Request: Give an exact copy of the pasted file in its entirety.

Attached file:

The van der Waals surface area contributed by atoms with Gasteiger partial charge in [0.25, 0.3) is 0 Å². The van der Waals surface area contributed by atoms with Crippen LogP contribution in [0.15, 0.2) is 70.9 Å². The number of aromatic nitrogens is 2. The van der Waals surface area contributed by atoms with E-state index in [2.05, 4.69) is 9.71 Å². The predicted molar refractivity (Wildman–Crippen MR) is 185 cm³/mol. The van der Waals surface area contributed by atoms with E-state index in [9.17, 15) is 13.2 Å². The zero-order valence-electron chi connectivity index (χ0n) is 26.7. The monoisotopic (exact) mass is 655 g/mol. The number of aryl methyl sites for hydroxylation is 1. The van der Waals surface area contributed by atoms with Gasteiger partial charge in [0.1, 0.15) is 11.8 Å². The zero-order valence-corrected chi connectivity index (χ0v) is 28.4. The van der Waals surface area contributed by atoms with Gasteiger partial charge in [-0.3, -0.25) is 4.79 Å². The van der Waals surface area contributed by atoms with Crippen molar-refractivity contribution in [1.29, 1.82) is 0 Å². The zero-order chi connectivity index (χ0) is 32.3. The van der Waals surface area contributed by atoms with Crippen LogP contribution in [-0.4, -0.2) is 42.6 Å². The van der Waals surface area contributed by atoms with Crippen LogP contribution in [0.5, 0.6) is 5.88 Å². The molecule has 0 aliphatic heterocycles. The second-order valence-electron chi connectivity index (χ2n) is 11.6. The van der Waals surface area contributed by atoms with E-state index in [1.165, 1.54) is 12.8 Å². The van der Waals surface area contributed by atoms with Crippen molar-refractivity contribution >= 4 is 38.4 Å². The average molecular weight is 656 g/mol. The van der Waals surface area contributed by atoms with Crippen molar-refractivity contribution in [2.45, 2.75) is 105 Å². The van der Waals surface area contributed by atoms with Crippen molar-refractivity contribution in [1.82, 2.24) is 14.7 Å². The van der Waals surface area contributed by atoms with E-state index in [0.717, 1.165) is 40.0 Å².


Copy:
The van der Waals surface area contributed by atoms with Gasteiger partial charge in [0.25, 0.3) is 0 Å². The van der Waals surface area contributed by atoms with Crippen LogP contribution in [0.15, 0.2) is 70.9 Å². The number of aromatic nitrogens is 2. The van der Waals surface area contributed by atoms with E-state index in [2.05, 4.69) is 9.71 Å². The predicted molar refractivity (Wildman–Crippen MR) is 185 cm³/mol. The van der Waals surface area contributed by atoms with E-state index in [9.17, 15) is 13.2 Å². The zero-order valence-electron chi connectivity index (χ0n) is 26.7. The monoisotopic (exact) mass is 655 g/mol. The number of aryl methyl sites for hydroxylation is 1. The van der Waals surface area contributed by atoms with Gasteiger partial charge in [0.1, 0.15) is 11.8 Å². The zero-order valence-corrected chi connectivity index (χ0v) is 28.4. The van der Waals surface area contributed by atoms with Gasteiger partial charge in [-0.3, -0.25) is 4.79 Å². The van der Waals surface area contributed by atoms with Crippen molar-refractivity contribution in [1.29, 1.82) is 0 Å². The zero-order chi connectivity index (χ0) is 32.3. The van der Waals surface area contributed by atoms with Crippen LogP contribution in [-0.4, -0.2) is 42.6 Å². The van der Waals surface area contributed by atoms with Crippen LogP contribution in [0.5, 0.6) is 5.88 Å². The molecule has 0 aliphatic heterocycles. The second-order valence-electron chi connectivity index (χ2n) is 11.6. The van der Waals surface area contributed by atoms with E-state index in [1.165, 1.54) is 12.8 Å². The van der Waals surface area contributed by atoms with Crippen molar-refractivity contribution >= 4 is 38.4 Å². The average molecular weight is 656 g/mol. The van der Waals surface area contributed by atoms with Crippen molar-refractivity contribution in [2.45, 2.75) is 105 Å². The van der Waals surface area contributed by atoms with Crippen molar-refractivity contribution in [1.82, 2.24) is 14.7 Å². The van der Waals surface area contributed by atoms with E-state index in [0.717, 1.165) is 40.0 Å².